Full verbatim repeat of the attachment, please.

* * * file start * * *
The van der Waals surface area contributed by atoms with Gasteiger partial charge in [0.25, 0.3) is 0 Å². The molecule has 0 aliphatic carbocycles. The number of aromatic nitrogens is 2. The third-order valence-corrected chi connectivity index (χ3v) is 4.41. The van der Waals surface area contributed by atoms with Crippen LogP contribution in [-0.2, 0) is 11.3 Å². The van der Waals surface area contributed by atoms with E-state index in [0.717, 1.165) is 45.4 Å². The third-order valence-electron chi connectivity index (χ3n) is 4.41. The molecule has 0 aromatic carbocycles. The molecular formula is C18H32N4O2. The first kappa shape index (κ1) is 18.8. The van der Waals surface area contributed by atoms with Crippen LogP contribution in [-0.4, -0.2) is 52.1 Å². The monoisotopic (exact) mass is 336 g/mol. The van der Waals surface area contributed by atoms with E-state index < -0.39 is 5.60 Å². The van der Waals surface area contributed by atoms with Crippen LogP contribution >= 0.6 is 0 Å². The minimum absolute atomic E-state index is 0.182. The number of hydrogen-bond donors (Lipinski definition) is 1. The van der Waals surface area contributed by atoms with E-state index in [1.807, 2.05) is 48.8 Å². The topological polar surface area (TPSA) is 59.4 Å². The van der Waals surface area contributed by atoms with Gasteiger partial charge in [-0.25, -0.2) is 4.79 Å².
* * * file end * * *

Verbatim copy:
The van der Waals surface area contributed by atoms with Gasteiger partial charge in [0.25, 0.3) is 0 Å². The molecule has 0 aliphatic carbocycles. The number of aromatic nitrogens is 2. The third-order valence-corrected chi connectivity index (χ3v) is 4.41. The van der Waals surface area contributed by atoms with Crippen LogP contribution in [-0.2, 0) is 11.3 Å². The van der Waals surface area contributed by atoms with E-state index in [0.717, 1.165) is 45.4 Å². The third-order valence-electron chi connectivity index (χ3n) is 4.41. The molecule has 0 aromatic carbocycles. The molecular formula is C18H32N4O2. The first kappa shape index (κ1) is 18.8. The van der Waals surface area contributed by atoms with Crippen LogP contribution in [-0.4, -0.2) is 52.1 Å². The monoisotopic (exact) mass is 336 g/mol. The van der Waals surface area contributed by atoms with E-state index < -0.39 is 5.60 Å². The van der Waals surface area contributed by atoms with Crippen LogP contribution >= 0.6 is 0 Å². The minimum absolute atomic E-state index is 0.182. The number of hydrogen-bond donors (Lipinski definition) is 1. The van der Waals surface area contributed by atoms with E-state index in [1.807, 2.05) is 48.8 Å². The topological polar surface area (TPSA) is 59.4 Å². The van der Waals surface area contributed by atoms with Gasteiger partial charge in [-0.25, -0.2) is 4.79 Å².